Orbit Media asked 1,000 bloggers to take a short survey to understand why some bloggers are more successful than others and find out how they did things differently. The results tell us that blog posts are getting longer. The average blog post now is 1,151 words – a 42% increase on five years ago.

 

Source: Orbit Media

Dig a little deeper into the findings and we discover that bloggers who write long-form content report better results. As you can see below, 50% of bloggers who write more than 2,000 words report “strong results”.

 

Source: Orbit Media

Should I still write short posts?

Yes of course. As we mentioned at the top you should always be writing for your readers. Short posts are part of a richer reading experience. Clear and concise always has its place in the content marketing kit bag.

There will be topics where you can add more value and interest in 500 words. You could be posting a video or an infographic with some brief introductory text. Or you could be sharing news about the fun stuff. You’ll need to post regularly to entice visitors back.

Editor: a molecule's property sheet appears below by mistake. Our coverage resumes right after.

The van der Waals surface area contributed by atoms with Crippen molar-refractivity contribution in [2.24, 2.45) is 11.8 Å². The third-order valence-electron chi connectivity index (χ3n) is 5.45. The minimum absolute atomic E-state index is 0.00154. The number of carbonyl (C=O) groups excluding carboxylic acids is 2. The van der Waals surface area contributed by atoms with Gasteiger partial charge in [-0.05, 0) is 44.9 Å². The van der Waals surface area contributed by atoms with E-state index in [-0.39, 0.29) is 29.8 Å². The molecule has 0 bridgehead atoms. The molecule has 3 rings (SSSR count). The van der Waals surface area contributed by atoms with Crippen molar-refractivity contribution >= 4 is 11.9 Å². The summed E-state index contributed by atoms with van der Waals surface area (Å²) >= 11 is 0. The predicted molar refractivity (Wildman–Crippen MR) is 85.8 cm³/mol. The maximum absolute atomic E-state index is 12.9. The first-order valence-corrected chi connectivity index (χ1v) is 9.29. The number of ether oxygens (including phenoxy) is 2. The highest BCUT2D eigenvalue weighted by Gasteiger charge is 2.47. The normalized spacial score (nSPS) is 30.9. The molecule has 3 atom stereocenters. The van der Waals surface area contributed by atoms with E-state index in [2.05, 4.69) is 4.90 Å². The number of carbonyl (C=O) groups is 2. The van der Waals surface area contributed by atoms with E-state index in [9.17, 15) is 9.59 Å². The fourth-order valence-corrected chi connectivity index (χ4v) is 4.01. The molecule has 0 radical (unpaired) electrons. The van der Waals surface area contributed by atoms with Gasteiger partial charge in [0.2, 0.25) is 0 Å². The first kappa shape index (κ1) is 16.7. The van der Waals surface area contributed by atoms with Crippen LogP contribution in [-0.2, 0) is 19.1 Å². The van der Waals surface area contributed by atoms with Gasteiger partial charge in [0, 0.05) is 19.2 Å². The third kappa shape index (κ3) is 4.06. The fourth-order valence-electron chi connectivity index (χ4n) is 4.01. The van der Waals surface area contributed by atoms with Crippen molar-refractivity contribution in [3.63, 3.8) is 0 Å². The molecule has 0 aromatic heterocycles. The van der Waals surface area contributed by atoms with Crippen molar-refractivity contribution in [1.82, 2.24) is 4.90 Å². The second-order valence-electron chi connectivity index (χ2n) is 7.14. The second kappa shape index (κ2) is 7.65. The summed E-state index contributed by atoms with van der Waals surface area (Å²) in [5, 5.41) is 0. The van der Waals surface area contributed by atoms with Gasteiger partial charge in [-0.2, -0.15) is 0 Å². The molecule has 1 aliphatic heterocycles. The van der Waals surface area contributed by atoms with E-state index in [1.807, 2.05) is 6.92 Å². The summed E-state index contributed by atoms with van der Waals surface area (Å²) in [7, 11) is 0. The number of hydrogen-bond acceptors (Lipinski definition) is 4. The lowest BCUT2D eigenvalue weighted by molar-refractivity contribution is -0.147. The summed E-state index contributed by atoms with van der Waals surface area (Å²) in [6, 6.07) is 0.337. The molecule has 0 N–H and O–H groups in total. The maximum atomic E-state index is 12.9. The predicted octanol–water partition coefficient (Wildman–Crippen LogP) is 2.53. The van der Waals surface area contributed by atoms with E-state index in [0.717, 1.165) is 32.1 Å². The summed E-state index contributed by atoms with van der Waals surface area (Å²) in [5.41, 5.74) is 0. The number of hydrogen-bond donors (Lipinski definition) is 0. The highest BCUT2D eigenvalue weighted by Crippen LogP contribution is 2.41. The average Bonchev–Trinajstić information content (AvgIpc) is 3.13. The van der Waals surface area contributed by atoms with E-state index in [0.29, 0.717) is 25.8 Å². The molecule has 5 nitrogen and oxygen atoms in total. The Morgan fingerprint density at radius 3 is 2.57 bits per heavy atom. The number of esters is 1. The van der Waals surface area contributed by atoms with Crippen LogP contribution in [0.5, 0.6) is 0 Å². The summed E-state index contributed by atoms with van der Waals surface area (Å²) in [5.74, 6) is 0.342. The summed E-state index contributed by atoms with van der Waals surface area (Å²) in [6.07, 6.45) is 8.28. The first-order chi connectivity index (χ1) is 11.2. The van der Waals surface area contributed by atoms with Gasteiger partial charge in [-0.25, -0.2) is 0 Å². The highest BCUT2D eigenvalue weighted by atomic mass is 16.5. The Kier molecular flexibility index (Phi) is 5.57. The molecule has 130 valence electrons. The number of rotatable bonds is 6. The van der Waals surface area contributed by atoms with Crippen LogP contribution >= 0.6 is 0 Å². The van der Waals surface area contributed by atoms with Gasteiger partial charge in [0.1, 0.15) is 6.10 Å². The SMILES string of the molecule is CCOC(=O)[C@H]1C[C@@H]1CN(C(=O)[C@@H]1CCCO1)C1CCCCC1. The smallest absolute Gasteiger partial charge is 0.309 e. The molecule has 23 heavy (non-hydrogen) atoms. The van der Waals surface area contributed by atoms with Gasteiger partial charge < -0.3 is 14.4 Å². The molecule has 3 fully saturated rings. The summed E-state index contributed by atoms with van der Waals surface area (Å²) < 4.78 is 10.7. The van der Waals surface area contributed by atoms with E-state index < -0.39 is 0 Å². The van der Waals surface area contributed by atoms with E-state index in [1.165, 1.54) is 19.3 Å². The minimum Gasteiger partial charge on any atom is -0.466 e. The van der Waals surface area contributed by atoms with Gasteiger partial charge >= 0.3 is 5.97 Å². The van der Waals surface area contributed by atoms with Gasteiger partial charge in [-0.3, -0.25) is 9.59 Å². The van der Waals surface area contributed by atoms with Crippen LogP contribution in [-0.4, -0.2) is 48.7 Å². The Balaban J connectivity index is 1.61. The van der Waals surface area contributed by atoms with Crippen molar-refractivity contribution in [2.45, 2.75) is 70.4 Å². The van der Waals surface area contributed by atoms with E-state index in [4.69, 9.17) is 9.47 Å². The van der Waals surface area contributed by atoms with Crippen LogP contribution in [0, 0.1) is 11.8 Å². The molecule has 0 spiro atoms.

Not everybody has the time to write longer pieces, or the inclination to read them. Some people just want to whizz through. The metrics you use to see how your content is performing will tell you if your readers prefer short articles.

How long should headlines be?

You want your headlines to spark intrigue and compel people to read the rest of your article. You’ll want your headline to be shared on social networks and get clicks. Is there an ideal length?

This really does depend on what you want to achieve and how you want to share.

If you want more social media shares:

  • Backlinko found that headlines of between 14 – 17 words work best
  • HubSpot data tells us that 14-word headlines get the most social shares

Drilling down by platform, HubSpot’s findings also show us:

  • Headlines between 8 – 12 words get the most shares on Twitter